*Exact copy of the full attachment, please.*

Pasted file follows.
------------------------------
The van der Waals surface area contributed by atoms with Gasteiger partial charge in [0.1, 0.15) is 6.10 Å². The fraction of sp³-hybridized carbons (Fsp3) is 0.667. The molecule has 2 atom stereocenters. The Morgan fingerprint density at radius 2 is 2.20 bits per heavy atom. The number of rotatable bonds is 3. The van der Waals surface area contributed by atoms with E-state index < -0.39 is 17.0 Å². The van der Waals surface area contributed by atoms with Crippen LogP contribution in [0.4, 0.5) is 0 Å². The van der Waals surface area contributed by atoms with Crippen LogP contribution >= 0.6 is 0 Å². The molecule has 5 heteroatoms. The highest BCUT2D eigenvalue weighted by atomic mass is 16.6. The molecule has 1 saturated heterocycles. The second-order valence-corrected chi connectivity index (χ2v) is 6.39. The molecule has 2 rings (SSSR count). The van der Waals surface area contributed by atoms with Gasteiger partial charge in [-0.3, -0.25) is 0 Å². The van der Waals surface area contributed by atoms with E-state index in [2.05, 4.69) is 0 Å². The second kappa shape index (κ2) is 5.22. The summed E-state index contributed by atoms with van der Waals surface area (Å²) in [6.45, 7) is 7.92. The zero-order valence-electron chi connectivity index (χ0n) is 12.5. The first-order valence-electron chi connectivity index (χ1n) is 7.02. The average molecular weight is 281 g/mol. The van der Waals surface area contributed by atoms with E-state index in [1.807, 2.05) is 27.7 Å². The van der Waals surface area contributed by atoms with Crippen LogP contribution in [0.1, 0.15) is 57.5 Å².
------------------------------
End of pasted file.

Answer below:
The van der Waals surface area contributed by atoms with Gasteiger partial charge in [0.1, 0.15) is 6.10 Å². The fraction of sp³-hybridized carbons (Fsp3) is 0.667. The molecule has 2 atom stereocenters. The Morgan fingerprint density at radius 2 is 2.20 bits per heavy atom. The number of rotatable bonds is 3. The van der Waals surface area contributed by atoms with E-state index < -0.39 is 17.0 Å². The van der Waals surface area contributed by atoms with Crippen LogP contribution in [0.4, 0.5) is 0 Å². The van der Waals surface area contributed by atoms with Crippen LogP contribution >= 0.6 is 0 Å². The molecule has 5 heteroatoms. The highest BCUT2D eigenvalue weighted by atomic mass is 16.6. The molecule has 1 saturated heterocycles. The second-order valence-corrected chi connectivity index (χ2v) is 6.39. The molecule has 2 rings (SSSR count). The van der Waals surface area contributed by atoms with Gasteiger partial charge in [-0.3, -0.25) is 0 Å². The van der Waals surface area contributed by atoms with E-state index in [2.05, 4.69) is 0 Å². The second kappa shape index (κ2) is 5.22. The summed E-state index contributed by atoms with van der Waals surface area (Å²) in [6.45, 7) is 7.92. The zero-order valence-electron chi connectivity index (χ0n) is 12.5. The first-order valence-electron chi connectivity index (χ1n) is 7.02. The average molecular weight is 281 g/mol. The van der Waals surface area contributed by atoms with E-state index in [1.807, 2.05) is 27.7 Å². The van der Waals surface area contributed by atoms with Crippen LogP contribution in [0.1, 0.15) is 57.5 Å².